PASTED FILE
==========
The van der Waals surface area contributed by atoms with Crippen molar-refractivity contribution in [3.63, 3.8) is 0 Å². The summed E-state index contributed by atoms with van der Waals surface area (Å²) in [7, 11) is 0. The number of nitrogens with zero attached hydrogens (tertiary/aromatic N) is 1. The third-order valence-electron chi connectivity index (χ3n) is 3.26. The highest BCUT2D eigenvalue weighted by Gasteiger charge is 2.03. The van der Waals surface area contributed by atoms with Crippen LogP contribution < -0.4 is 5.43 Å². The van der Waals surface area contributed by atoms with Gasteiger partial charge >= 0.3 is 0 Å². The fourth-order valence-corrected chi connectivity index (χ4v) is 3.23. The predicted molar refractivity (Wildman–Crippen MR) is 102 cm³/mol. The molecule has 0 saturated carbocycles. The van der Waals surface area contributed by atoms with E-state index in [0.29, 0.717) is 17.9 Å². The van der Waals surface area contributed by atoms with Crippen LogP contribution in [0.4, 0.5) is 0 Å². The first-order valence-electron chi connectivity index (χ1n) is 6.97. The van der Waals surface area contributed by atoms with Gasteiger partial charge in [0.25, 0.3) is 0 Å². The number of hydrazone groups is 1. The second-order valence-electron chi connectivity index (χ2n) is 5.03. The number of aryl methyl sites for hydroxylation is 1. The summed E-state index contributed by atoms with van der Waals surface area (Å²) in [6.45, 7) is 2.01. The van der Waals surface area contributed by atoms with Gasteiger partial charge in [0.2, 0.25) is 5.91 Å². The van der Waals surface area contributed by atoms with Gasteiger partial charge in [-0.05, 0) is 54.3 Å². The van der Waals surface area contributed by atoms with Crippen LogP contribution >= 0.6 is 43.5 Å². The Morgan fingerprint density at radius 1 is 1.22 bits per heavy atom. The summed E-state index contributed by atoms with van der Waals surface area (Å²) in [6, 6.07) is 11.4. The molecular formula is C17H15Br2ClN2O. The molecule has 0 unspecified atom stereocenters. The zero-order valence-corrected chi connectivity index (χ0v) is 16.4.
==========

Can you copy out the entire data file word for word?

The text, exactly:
The van der Waals surface area contributed by atoms with Crippen molar-refractivity contribution in [3.63, 3.8) is 0 Å². The summed E-state index contributed by atoms with van der Waals surface area (Å²) in [7, 11) is 0. The number of nitrogens with zero attached hydrogens (tertiary/aromatic N) is 1. The third-order valence-electron chi connectivity index (χ3n) is 3.26. The highest BCUT2D eigenvalue weighted by Gasteiger charge is 2.03. The van der Waals surface area contributed by atoms with Crippen LogP contribution < -0.4 is 5.43 Å². The van der Waals surface area contributed by atoms with Gasteiger partial charge >= 0.3 is 0 Å². The fourth-order valence-corrected chi connectivity index (χ4v) is 3.23. The predicted molar refractivity (Wildman–Crippen MR) is 102 cm³/mol. The molecule has 0 saturated carbocycles. The van der Waals surface area contributed by atoms with E-state index in [0.29, 0.717) is 17.9 Å². The van der Waals surface area contributed by atoms with Crippen LogP contribution in [0.4, 0.5) is 0 Å². The first-order valence-electron chi connectivity index (χ1n) is 6.97. The van der Waals surface area contributed by atoms with Gasteiger partial charge in [0.25, 0.3) is 0 Å². The number of hydrazone groups is 1. The second-order valence-electron chi connectivity index (χ2n) is 5.03. The number of aryl methyl sites for hydroxylation is 1. The summed E-state index contributed by atoms with van der Waals surface area (Å²) in [6.45, 7) is 2.01. The van der Waals surface area contributed by atoms with Gasteiger partial charge in [0.2, 0.25) is 5.91 Å². The van der Waals surface area contributed by atoms with Gasteiger partial charge in [-0.05, 0) is 54.3 Å². The van der Waals surface area contributed by atoms with Crippen LogP contribution >= 0.6 is 43.5 Å². The Morgan fingerprint density at radius 1 is 1.22 bits per heavy atom. The summed E-state index contributed by atoms with van der Waals surface area (Å²) in [6, 6.07) is 11.4. The molecular formula is C17H15Br2ClN2O. The molecule has 0 unspecified atom stereocenters. The zero-order valence-corrected chi connectivity index (χ0v) is 16.4.